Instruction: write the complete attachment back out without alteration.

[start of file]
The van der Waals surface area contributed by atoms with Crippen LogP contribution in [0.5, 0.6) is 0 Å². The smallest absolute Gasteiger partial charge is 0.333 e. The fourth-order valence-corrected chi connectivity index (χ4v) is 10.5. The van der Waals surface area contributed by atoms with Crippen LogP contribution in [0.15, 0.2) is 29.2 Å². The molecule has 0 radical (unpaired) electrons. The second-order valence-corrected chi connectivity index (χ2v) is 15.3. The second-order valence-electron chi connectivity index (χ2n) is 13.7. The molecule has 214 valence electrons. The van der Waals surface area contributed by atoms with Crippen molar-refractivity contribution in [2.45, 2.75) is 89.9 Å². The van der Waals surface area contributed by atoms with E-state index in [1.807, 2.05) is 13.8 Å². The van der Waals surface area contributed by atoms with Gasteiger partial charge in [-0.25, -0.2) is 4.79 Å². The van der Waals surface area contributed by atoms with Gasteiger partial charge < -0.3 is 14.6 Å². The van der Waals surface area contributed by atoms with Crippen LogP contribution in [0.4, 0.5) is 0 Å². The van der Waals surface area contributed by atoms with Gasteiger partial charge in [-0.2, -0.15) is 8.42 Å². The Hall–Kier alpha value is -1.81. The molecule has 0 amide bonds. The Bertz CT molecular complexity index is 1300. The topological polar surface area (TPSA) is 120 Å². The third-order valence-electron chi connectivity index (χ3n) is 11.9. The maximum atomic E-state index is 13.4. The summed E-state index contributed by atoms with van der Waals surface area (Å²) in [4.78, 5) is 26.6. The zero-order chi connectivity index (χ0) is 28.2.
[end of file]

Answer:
The van der Waals surface area contributed by atoms with Crippen LogP contribution in [0.5, 0.6) is 0 Å². The smallest absolute Gasteiger partial charge is 0.333 e. The fourth-order valence-corrected chi connectivity index (χ4v) is 10.5. The van der Waals surface area contributed by atoms with Crippen LogP contribution in [0.15, 0.2) is 29.2 Å². The molecule has 0 radical (unpaired) electrons. The second-order valence-corrected chi connectivity index (χ2v) is 15.3. The second-order valence-electron chi connectivity index (χ2n) is 13.7. The molecule has 214 valence electrons. The van der Waals surface area contributed by atoms with Crippen molar-refractivity contribution in [2.45, 2.75) is 89.9 Å². The van der Waals surface area contributed by atoms with E-state index in [1.807, 2.05) is 13.8 Å². The van der Waals surface area contributed by atoms with Gasteiger partial charge in [-0.25, -0.2) is 4.79 Å². The van der Waals surface area contributed by atoms with Gasteiger partial charge < -0.3 is 14.6 Å². The van der Waals surface area contributed by atoms with Crippen LogP contribution in [0.4, 0.5) is 0 Å². The van der Waals surface area contributed by atoms with Gasteiger partial charge in [-0.2, -0.15) is 8.42 Å². The Hall–Kier alpha value is -1.81. The molecule has 0 amide bonds. The Bertz CT molecular complexity index is 1300. The topological polar surface area (TPSA) is 120 Å². The third-order valence-electron chi connectivity index (χ3n) is 11.9. The maximum atomic E-state index is 13.4. The summed E-state index contributed by atoms with van der Waals surface area (Å²) in [4.78, 5) is 26.6. The zero-order chi connectivity index (χ0) is 28.2.